from Rev. Bruce Wood - June 2016
in News First — our monthly church newsletter
recent study by US researchers on the effect of loneliness on people found that
people who lack friends and relationships of substance are just as likely to
risk an early death, as heavy drinkers and smokers.
authors of this research came up with the surprising findings after reviewing
medical articles involving more than 300,000 people. The lead researcher,
Professor Timothy Smith, from Brigham Young University, said scientists have
known that social support does predict mortality for several decades. But
what is new about this research, is that 140 medical research studies were
summarised into one - which provided conclusive evidence for their findings.
the study, the effect of loneliness was found to be ‘about twice the risk of
being obese - about twice the risk of not exercising physically - and about
equivalent to being alcoholic’ - and that ‘clearly relationships have much
to do with our wellbeing and happiness, but that this research predicts our
physical health to that extent, is remarkable.’
study also found that people with a good social network have a 50% chance of
living longer than those with poor or insufficient social relationships - and
recommend that social wellbeing be evaluated as seriously as diet, smoking and
exercise, by medical practitioners and that hospitals make support networks an
integral part of a patient's treatment plan.
Australia, Lifeline, Beyond Blue, and Kids Helpline have for some years
considered loneliness a serious issue in our community - and suggest that
everyone feels lonely from time to time, but long periods of loneliness or
social isolation can have a negative impact on your physical, mental and social
lonely doesn’t mean that we have to be physically alone - some people feel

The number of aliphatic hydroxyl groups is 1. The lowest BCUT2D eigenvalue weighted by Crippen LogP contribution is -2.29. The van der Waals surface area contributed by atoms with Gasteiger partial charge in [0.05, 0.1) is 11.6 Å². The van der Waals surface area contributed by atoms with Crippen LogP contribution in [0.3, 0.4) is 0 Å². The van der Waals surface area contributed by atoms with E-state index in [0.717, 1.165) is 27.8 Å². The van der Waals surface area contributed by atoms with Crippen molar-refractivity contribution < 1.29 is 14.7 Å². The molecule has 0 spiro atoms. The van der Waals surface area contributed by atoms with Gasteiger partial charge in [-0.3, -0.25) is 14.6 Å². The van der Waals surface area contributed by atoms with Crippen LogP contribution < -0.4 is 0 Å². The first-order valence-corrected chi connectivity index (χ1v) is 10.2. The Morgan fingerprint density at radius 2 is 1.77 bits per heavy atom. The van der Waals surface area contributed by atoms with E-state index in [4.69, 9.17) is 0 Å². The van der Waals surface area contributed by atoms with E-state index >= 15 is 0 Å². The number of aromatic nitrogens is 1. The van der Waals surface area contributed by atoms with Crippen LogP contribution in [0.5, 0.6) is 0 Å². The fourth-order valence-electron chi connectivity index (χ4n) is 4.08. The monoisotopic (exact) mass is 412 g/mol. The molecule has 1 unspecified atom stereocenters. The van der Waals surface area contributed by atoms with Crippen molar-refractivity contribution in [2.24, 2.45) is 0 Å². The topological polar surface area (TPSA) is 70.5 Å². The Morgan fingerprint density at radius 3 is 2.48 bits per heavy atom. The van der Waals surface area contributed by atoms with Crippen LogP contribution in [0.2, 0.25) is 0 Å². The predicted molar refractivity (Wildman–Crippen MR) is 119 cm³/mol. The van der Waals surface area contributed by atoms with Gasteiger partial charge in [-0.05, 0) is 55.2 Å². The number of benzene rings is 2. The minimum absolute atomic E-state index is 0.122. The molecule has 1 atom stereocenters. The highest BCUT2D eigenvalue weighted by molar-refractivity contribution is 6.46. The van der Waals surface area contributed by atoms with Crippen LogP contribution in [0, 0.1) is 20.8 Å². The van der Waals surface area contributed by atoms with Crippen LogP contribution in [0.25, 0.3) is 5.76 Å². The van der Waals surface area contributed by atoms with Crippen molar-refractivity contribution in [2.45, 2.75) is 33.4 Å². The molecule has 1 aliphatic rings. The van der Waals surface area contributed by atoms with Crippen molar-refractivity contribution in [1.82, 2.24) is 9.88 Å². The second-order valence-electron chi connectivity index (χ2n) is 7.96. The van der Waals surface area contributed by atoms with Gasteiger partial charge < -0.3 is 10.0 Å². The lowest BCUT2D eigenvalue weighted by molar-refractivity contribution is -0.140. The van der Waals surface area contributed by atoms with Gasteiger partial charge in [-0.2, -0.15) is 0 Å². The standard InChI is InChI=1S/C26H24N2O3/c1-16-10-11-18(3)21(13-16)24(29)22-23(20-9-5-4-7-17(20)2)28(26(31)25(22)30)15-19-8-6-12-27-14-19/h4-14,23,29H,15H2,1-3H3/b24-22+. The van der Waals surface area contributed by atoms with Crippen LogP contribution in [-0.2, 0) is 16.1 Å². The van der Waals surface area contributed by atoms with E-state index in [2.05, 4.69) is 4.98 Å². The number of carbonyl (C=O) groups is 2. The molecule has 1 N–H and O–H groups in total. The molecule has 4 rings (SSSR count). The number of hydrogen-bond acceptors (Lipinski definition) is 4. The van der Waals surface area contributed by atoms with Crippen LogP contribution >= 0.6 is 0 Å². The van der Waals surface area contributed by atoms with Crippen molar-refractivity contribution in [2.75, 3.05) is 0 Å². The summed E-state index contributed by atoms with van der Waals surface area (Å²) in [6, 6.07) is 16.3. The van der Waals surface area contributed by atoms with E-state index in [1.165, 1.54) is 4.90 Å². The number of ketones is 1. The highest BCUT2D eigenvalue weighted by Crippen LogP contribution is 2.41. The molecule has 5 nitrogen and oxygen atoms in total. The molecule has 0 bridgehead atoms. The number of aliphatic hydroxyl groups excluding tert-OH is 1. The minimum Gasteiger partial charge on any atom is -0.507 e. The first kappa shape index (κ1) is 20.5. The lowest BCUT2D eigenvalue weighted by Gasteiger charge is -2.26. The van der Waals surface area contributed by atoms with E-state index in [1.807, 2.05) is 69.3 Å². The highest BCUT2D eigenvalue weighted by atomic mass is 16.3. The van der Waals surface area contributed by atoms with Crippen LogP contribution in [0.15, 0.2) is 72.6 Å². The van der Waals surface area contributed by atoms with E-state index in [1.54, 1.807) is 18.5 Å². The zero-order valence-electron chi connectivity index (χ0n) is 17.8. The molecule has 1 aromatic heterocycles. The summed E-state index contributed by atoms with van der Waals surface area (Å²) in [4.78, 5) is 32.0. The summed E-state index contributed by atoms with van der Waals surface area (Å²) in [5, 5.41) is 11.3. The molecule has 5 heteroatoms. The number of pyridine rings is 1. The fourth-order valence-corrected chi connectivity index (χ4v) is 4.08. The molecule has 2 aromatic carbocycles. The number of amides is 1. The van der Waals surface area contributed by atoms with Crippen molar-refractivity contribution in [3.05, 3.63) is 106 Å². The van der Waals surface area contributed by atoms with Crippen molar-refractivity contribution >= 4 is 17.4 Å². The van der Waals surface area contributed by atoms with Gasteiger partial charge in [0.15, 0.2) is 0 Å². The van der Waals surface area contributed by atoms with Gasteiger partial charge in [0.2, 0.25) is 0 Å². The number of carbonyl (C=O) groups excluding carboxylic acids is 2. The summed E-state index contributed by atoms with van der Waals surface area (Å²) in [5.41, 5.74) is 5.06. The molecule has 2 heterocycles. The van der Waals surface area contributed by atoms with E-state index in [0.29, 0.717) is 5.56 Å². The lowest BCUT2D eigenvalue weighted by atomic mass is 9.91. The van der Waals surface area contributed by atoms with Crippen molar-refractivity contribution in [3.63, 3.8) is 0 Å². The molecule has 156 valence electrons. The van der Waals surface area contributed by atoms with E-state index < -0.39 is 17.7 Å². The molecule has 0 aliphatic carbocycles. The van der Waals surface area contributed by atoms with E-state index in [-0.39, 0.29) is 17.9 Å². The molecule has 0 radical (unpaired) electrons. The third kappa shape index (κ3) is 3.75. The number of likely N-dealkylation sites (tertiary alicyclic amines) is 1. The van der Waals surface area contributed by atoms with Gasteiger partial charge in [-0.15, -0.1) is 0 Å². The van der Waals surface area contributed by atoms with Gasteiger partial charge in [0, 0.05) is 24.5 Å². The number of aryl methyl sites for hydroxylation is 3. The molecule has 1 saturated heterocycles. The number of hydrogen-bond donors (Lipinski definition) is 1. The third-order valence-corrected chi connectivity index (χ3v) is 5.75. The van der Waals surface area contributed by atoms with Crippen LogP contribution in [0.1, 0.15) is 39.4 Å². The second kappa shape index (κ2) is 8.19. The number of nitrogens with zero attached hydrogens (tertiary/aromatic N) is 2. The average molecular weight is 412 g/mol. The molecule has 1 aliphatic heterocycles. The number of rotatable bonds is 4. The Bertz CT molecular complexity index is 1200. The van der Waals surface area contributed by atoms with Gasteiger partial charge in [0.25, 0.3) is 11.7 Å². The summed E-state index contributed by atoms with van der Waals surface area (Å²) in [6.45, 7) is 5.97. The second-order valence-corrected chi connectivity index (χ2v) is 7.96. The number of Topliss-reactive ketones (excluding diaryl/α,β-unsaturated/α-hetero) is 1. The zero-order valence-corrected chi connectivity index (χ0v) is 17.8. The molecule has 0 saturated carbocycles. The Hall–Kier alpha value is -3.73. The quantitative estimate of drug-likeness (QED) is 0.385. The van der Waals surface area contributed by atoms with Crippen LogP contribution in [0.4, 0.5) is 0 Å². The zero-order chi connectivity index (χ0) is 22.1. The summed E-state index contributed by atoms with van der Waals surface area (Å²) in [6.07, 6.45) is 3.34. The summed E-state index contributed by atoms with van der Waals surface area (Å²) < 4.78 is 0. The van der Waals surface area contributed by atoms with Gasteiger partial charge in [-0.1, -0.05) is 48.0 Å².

lonely in a crowded room. However, the depth of loneliness is not about
the amount of time we spend with other people, or alone - but instead is related
to the quality of our relationships. Are those relationships supportive
and life-giving - do they offer companionship and engagement - do they provide
encouragement and reassurance - are they a source of joy and delight?
feel lonely is a normal emotion - it’s an overwhelming feeling of being
separated from those around us, and often associated with the growing up
process, or moving out of home, or going to a new school, or other major changes
in our lives.
human beings we crave connection and yet it’s also easy to stay lost in
loneliness. However, when we wallow in our loneliness for extended periods
of time - or lament the gap between the relationships we wish we had, and the
reality of our present relationships, and do nothing about our situation - then
we risk serious detrimental effects on our mental and physical health.
Conversely, when we put time and energy into creating relationships of substance
- when we actively foster relationships that matter - then we bring a positive,
and constructive, and life-giving dimension to our lives, that will actively
benefit our physical and mental health.
a Christian community, we follow the example of Jesus and the way he treated
people. The Jesus model embraced people without condition - treated all
people with respect and with dignity, encouraged and supported them, as well as
challenging their thinking and their actions. He brought a sense of worth
and dignity and hope, to those who were without hope. He brought a sense
of belonging, to those who felt no place was home. And he brought a
feeling of companionship and fellowship, to those who knew well the deep ache of
as a church community, we offer connections and relationships that are more than
superficial - connections and relationships that bring a sense of belonging, a
sense of encouragement, and a sense of inspiration as we provide opportunities
for all to participate in our faith community.
Peace, Rev. Bruce Wood